The Court recognized "the valid need for protection of communications between high Government officials and those who advise and assist them in the performance of their manifold duties." It noted that "[h]uman experience teaches that those who expect public dissemination of their remarks may well temper candor with a concern for appearances and for their own interests to the detriment of the decisionmaking process."

Nonetheless, the Justices concluded that the executive privilege is not absolute. Where the President asserts only a generalized need for confidentiality, the privilege must yield to the interests of the government and defendants in a criminal prosecution. Accordingly, the Court ordered President Nixon to divulge the tapes and records. Two weeks after the Court's decision, Nixon complied with the order. Four days after that, he resigned.

Can Vice President Cheney Invoke Executive Privilege?

The Comptroller General's plan to sue the Vice President raises a host of unresolved legal issues. As a threshold matter, there is a question whether the courts will permit a representative of Congress (here, the Comptroller General of the GAO) to invoke judicial process against the Executive. The courts often rely on the standing and political question doctrines to avoid adjudicating conflicts between the other branches.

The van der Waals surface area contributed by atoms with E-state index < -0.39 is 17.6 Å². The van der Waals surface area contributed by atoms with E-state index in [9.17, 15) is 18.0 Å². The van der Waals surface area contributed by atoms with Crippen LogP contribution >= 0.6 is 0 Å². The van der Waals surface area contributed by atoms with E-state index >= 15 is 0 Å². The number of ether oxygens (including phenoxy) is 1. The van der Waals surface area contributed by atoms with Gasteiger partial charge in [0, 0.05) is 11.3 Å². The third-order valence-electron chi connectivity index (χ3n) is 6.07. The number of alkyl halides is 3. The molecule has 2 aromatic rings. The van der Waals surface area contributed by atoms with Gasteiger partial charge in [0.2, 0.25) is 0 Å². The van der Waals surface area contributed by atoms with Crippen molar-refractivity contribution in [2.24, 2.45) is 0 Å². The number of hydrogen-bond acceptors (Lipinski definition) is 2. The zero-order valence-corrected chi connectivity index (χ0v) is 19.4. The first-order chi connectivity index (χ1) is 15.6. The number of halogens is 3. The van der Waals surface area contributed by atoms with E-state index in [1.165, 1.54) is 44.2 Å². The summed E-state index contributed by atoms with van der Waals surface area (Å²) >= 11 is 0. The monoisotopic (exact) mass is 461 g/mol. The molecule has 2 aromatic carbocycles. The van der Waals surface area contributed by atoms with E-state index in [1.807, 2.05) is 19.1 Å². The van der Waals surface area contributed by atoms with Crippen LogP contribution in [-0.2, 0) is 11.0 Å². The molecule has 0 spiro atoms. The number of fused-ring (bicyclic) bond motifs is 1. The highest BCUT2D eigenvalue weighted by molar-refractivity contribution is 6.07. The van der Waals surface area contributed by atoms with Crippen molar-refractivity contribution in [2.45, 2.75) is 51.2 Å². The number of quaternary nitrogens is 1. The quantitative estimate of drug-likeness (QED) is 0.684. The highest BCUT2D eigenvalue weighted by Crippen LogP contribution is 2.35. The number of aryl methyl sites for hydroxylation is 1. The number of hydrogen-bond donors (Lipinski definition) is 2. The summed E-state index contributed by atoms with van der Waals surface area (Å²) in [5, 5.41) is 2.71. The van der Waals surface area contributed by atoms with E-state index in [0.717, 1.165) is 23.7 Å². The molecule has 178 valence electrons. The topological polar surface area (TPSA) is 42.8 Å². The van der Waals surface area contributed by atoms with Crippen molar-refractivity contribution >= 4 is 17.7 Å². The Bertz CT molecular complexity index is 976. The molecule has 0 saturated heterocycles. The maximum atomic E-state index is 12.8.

Nor is it clear, even assuming the court chooses to hear the Comptroller General's case, that the Vice President can assert executive privilege. The Constitution vests the Executive Power in the President. So long as the President remains healthy, the Vice President has no constitutionally assigned executive function. As far as the Constitution is concerned, the Vice President's role is legislative in nature: to preside over and break ties in the Senate.

Furthermore, the Comptroller General has not, to this point, requested information about what was said to or by Vice President Cheney's National Energy Policy Development Group. Rather, the Comptroller General has thus far only asked for the names of participants in the Group's various meetings. It is not clear that executive privilege, even if it applies, extends beyond the content of discussions to cover the fact that they occurred at all. (By comparison, the attorney-client privilege generally covers the content of consultations with a lawyer, but not the fact that they occurred.)